Six steps to team spirit that helped Leicester win the league

Will Thomas, University of Sussex

Leicester’s story is one of the most, if not the most, remarkable in sporting history. At 5,000/1 to win the Premier League at the start of the season, the bookies thought it was more likely that Elvis would be found alive (2,000/1) or that the Loch Ness monster would turn up (500/1). There has been much discussion about the spirit in the squad, but it’s worth nailing down exactly what we mean here using the latest research in team psychology. It helps tell us how such a long shot can transpire, but only if all the psychological pieces fall into place.

Research I have been conducting with Rupert Brown and Vivian Vignoles suggests that team identity can be used to predict perceived and actual team performance. Using a unique sample of amateur and elite level teams including Olympic, military and Premier League squads, we suggest potentially six psychological foundations – or what are termed identity motives – that can cause individuals to identify with a team. Leicester City, knowingly or not, appears to have the lot.

Distinctiveness motive

While managers like Manchester United’s Louis Van Gaal fret over pass completion stats, the newly crowned champions play a fast-paced counter-attacking brand of football. Indeed, the Foxes have the worst pass completion rate in the league, but they’re not afraid to play three misplaced passes if the forth one leads to a goal. This distinctive style is part of their identity, which crucially informs how they play on the pitch.

Leicester City’s Riyad Mahrez attempts to launch another attack.

Belonging motive

Players, especially in the Premier League, need to feel loved and accepted and view the team as inclusive. Given the alleged player revolt against manager Jose Mourinho at Chelsea, it’s easy to see how damaging it can be when teams fail to create the inclusive environment needed to build a strong team identity.

Quite how this is done is hard to distil into a single idea. Perhaps the strong bonds between Leicester players were forged during their Christmas night out dressed up as ninja turtles, or perhaps when boss Claudio Ranieri buys them all Pizza for getting a clean sheet. Or even, maybe, when left-back joker Christian Fuchs played egg roulette with striker Jamie Vardy. Whatever they are doing, it’s certainly working.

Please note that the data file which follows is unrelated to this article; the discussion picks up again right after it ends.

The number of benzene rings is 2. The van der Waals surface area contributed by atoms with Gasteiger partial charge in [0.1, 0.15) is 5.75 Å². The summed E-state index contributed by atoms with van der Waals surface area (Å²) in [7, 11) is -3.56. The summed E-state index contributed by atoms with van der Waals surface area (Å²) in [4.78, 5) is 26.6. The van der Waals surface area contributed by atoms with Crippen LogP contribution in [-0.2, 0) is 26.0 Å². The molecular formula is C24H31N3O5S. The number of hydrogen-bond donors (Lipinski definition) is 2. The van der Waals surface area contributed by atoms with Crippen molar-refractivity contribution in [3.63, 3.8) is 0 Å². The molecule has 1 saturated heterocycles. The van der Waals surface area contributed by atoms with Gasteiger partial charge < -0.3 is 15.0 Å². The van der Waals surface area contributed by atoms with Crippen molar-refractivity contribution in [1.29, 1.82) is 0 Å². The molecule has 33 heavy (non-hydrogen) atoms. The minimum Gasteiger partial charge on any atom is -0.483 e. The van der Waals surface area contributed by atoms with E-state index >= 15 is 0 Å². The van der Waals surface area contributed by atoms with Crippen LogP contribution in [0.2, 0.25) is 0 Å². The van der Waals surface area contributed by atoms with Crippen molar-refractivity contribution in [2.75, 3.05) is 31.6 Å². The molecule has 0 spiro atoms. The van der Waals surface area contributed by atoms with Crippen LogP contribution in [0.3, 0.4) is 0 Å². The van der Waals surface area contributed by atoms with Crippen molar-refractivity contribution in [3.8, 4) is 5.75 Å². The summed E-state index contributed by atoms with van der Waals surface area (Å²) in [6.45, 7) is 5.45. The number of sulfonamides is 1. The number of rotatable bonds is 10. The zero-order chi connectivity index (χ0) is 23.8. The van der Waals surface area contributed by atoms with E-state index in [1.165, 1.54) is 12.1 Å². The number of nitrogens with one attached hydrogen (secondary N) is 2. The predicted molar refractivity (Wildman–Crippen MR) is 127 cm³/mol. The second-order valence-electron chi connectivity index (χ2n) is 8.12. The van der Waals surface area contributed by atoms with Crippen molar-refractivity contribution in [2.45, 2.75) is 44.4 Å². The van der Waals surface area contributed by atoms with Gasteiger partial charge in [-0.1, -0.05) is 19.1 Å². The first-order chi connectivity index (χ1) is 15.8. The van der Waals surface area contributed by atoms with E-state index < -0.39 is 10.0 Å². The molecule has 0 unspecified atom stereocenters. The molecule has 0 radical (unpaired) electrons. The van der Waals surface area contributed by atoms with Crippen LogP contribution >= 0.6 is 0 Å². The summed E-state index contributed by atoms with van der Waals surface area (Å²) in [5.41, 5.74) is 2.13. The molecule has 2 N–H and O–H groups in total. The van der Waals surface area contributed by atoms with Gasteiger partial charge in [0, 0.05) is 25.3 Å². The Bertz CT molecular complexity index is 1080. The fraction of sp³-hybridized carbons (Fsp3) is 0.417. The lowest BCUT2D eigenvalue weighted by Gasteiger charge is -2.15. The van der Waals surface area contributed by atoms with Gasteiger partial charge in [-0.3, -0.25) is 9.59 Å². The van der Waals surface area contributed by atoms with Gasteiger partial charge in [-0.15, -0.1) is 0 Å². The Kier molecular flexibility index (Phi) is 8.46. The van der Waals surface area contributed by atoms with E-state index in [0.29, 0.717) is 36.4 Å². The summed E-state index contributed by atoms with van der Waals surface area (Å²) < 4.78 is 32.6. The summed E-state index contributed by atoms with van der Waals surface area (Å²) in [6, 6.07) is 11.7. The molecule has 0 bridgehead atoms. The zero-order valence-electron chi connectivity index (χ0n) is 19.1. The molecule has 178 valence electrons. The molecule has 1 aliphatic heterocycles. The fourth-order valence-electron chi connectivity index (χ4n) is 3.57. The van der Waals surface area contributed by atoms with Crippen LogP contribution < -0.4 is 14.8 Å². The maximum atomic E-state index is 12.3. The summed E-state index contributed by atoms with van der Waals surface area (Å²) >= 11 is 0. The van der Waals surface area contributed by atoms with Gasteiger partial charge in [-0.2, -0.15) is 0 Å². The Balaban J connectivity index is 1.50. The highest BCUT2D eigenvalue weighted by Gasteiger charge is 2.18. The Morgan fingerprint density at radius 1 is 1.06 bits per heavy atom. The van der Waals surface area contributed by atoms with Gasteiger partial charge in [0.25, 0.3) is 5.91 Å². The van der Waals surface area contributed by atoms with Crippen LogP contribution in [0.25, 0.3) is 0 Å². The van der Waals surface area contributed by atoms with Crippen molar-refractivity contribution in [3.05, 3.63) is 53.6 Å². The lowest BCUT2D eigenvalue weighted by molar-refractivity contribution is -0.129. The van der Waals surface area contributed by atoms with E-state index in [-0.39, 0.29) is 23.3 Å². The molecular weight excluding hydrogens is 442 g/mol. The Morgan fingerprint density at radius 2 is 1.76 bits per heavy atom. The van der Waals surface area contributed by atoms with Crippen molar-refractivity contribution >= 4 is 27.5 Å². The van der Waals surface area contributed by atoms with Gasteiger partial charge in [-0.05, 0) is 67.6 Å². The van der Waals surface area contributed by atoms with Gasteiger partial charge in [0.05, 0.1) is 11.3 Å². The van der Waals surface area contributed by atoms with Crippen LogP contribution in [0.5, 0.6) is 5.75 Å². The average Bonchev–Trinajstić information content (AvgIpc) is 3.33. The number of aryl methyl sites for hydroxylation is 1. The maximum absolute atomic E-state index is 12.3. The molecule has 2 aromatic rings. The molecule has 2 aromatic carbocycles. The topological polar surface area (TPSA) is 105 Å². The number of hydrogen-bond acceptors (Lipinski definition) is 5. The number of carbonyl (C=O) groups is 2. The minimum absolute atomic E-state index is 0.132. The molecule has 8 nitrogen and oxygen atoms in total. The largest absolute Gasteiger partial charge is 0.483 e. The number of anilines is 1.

Claudio Ranieri heads for the team bus after joining the Leicester team for a celebratory pizza.

Continuity motive

Although Ranieri came into the Leicester setup at the start of the season, when the club sought to build on its already remarkable escape from relegation the previous year, he noticed the style and strength of the team. Unlike other managers, he has persisted with most of the first team players he inherited and not tried to drastically alter the team or impose his philosophy. A tip there, perhaps for Van Gaal).

Players also know that he will be there next season, which can’t be said for either of the Manchester clubs. This continuity from past to present to future has enabled the Foxes to build on the legacy of the club, another cornerstone of a strong team identity.

Meaning motive

Players need to feel they have an important purpose and role in the team. Ranieri has dealt with benching players brilliantly. Leonardo Ulloa was a big deal when he signed from Brighton for £8m in 2013. But with the form of Vardy and Riyad Mahrez, the Argentinian was left on the bench for most of the season.

Crucially though, he wasn’t left out in the cold. Ranieri made sure that Ulloa understood he still had an important role to play in team. His recent goals, in Vardy’s absence through suspension, had a big impact on Leicester’s title tilt.

Efficacy motive

Our research suggests that if members view their elite teams as capable of achieving their objectives, they are more likely to identify with the team. And what was Leicester’s objective? To avoid relegation. Leicester chairman, Vichai Srivaddhanaprabha, told Ranieri at the start of the season:

Claudio, this is a very important year for the club. It is very important for us to stay in the Premier League. We have to stay safe.

Having seemingly achieved their goal within the first few months, Leicester were then able to play with a freedom and expression not seen by others. Take Chelsea. Once the players realised the title was out of reach (their objective before the start of the season), they appeared to start playing for themselves, rather than the team.

All for one?
John Cooper/Flickr, CC BY-NC-ND

Esteem motive